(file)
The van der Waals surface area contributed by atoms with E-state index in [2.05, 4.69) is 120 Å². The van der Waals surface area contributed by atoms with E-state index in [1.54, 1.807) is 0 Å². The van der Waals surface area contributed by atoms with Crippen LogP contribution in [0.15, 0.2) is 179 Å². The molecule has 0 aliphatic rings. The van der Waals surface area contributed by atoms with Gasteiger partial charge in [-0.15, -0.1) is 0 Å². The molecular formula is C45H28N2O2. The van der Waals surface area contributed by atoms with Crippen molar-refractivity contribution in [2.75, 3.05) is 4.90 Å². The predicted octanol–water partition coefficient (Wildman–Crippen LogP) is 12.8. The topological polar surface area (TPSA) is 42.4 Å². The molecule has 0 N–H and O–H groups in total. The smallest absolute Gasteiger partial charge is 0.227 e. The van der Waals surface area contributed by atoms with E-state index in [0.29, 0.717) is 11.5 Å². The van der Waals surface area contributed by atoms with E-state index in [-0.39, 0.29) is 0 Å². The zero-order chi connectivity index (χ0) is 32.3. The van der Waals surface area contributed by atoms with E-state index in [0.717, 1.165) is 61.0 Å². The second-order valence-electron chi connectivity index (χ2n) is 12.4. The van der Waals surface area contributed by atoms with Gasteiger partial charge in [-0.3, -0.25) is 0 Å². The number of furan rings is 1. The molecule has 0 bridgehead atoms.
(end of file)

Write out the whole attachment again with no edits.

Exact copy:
The van der Waals surface area contributed by atoms with E-state index in [2.05, 4.69) is 120 Å². The van der Waals surface area contributed by atoms with E-state index in [1.54, 1.807) is 0 Å². The van der Waals surface area contributed by atoms with Crippen LogP contribution in [0.15, 0.2) is 179 Å². The molecule has 0 aliphatic rings. The van der Waals surface area contributed by atoms with Gasteiger partial charge in [-0.15, -0.1) is 0 Å². The molecular formula is C45H28N2O2. The van der Waals surface area contributed by atoms with Crippen molar-refractivity contribution in [2.75, 3.05) is 4.90 Å². The predicted octanol–water partition coefficient (Wildman–Crippen LogP) is 12.8. The topological polar surface area (TPSA) is 42.4 Å². The molecule has 0 N–H and O–H groups in total. The smallest absolute Gasteiger partial charge is 0.227 e. The van der Waals surface area contributed by atoms with E-state index in [0.29, 0.717) is 11.5 Å². The van der Waals surface area contributed by atoms with E-state index in [-0.39, 0.29) is 0 Å². The zero-order chi connectivity index (χ0) is 32.3. The van der Waals surface area contributed by atoms with E-state index in [0.717, 1.165) is 61.0 Å². The second-order valence-electron chi connectivity index (χ2n) is 12.4. The van der Waals surface area contributed by atoms with Gasteiger partial charge in [-0.3, -0.25) is 0 Å². The number of furan rings is 1. The molecule has 0 bridgehead atoms.